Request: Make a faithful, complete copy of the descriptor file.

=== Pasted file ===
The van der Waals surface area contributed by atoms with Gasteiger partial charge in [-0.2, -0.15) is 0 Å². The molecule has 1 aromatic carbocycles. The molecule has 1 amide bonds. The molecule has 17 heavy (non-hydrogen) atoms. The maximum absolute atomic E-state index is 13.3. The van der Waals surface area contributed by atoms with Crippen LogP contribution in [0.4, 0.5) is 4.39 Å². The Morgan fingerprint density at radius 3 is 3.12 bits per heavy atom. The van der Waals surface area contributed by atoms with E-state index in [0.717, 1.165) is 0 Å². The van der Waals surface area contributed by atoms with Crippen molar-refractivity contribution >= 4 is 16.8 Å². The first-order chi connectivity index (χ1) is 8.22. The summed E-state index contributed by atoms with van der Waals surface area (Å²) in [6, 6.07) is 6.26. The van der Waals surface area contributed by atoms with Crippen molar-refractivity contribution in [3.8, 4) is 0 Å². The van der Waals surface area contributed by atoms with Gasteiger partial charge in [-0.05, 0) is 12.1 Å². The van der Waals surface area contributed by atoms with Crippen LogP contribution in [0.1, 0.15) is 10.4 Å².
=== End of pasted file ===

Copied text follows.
The van der Waals surface area contributed by atoms with Gasteiger partial charge in [-0.2, -0.15) is 0 Å². The molecule has 1 aromatic carbocycles. The molecule has 1 amide bonds. The molecule has 17 heavy (non-hydrogen) atoms. The maximum absolute atomic E-state index is 13.3. The van der Waals surface area contributed by atoms with Crippen LogP contribution in [0.4, 0.5) is 4.39 Å². The Morgan fingerprint density at radius 3 is 3.12 bits per heavy atom. The van der Waals surface area contributed by atoms with E-state index in [0.717, 1.165) is 0 Å². The van der Waals surface area contributed by atoms with Crippen molar-refractivity contribution >= 4 is 16.8 Å². The first-order chi connectivity index (χ1) is 8.22. The summed E-state index contributed by atoms with van der Waals surface area (Å²) in [6, 6.07) is 6.26. The van der Waals surface area contributed by atoms with Crippen molar-refractivity contribution in [3.8, 4) is 0 Å². The van der Waals surface area contributed by atoms with Gasteiger partial charge in [-0.05, 0) is 12.1 Å². The van der Waals surface area contributed by atoms with Crippen LogP contribution in [0.1, 0.15) is 10.4 Å².